- File Size: 7791 KB
- Print Length: 264 pages
- Simultaneous Device Usage: Unlimited
- Publisher: The Anthology Club (June 21, 2014)
- Publication Date: June 21, 2014
- Sold by: Amazon Digital Services LLC
- Language: English
- ASIN: B00L70OP5I
- Text-to-Speech: Enabled
- Word Wise: Enabled
- Lending: Enabled
- Amazon Best Sellers Rank: #1,916,943 Paid in Kindle Store (See Top 100 Paid in Kindle Store)
Cutthroats & Curses: An Anthology of Pirates Kindle Edition
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Top Customer Reviews
This is a collection that slightly older children, and adults who enjoy a healthy does of adventurous escapism will enjoy immensely. Although the central theme is of course piracy, there is more than enough variety of setting and story lines from the different authors to hold the reader’s attention throughout. Many of the stories retained the more traditional elements of the pirate theme as personified by Treasure Island and Robinson Crusoe, whilst others took unexpected directions toward sci-fi and fantasy. Strange esoteric names, places, and language are in abundance among these stories, although there were occasional moments when I found the strange and alternate spellings a little distracting at times; the dialogue and descriptive passages are robustly authentic but the stories still retain a wholesome entertainment value reminiscent of the likes of Robert Louise Stevenson.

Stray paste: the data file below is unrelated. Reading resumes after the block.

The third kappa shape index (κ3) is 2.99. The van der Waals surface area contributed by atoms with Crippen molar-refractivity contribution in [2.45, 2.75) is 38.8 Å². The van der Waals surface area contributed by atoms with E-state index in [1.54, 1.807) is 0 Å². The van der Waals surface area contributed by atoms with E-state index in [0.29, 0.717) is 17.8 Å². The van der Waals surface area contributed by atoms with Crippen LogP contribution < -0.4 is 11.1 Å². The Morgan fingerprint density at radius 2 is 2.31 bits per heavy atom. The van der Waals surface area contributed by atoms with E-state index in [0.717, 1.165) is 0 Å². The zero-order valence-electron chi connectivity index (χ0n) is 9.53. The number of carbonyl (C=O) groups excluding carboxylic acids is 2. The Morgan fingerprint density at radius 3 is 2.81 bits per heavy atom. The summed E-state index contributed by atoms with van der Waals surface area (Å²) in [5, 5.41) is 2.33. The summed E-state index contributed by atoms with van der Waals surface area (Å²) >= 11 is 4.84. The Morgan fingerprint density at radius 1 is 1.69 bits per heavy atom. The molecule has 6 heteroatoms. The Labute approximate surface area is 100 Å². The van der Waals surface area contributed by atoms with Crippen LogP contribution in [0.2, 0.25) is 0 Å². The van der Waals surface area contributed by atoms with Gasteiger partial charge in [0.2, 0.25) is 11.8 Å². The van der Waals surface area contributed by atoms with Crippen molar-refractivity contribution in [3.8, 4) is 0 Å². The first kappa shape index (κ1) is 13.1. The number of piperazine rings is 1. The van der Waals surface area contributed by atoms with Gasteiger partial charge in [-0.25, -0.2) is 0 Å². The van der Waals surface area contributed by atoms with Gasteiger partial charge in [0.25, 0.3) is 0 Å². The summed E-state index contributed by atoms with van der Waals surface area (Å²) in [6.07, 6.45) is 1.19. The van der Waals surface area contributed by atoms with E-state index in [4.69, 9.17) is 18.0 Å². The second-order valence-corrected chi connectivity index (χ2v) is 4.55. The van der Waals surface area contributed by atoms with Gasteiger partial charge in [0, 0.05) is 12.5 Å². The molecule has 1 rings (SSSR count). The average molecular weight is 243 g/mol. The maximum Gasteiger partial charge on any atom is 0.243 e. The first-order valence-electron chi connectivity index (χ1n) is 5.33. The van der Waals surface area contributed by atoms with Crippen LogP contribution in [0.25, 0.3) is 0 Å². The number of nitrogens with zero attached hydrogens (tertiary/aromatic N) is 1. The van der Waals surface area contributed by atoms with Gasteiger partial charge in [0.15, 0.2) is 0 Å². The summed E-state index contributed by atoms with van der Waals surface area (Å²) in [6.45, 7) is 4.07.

It’s always a little difficult commenting on short story anthologies, and even more so when the individual stories are by different authors, but fortunately in this case, the standards of writing and entertainment value were uniformly high. Three stories that particularly stood out for me were: Crow and the Unicorn, by Michael Wombat, Paroxysm, by Lisa Shambrook, and Roaring Dan Seavey.. by Beth Avery.
A good and varied collection of escapist buccaneering villainy and adventure. Very enjoyable...
It is extremely difficult as a writer of short stories to read such work without finding myself registering issues as they appear. Try as I did to enjoy each story, it struck me that the majority are too long. Yes, a strange thing to say I’m sure, and it may be a personal failing, but to my way of thinking, we have flash fiction, short stories, novellas and novels. By the nature of their word count and character numbers, these stories do not come under any of those headings, at least in my humble opinion.
To give the editor and the authors due respect, the anthology is not referred to as a collection of short stories, but as ‘an anthology of pirates’, so it is only in the opinion of somebody like me who might expect anything of particular length.
The writing for the most part is of a high standard, so it was easy to overlook the extra quotation marks when they appeared, which sadly was on several occasions. The writer’s voice in some of the tales was outstanding and made me wonder if those particular writers might consider producing an anthology of their own. Two tales that stood out for me were ‘Paroxysm’ by Lisa Shambrook, and ‘Adventures in Foreign Climes’ by Matt Jameson.
If you like more than four or five characters in a tale and you prefer your short stories to be just a little bit longer, then this is the collection for you. There is an abundance of variety, in characters, settings and plots so the tales will take you to faraway places.
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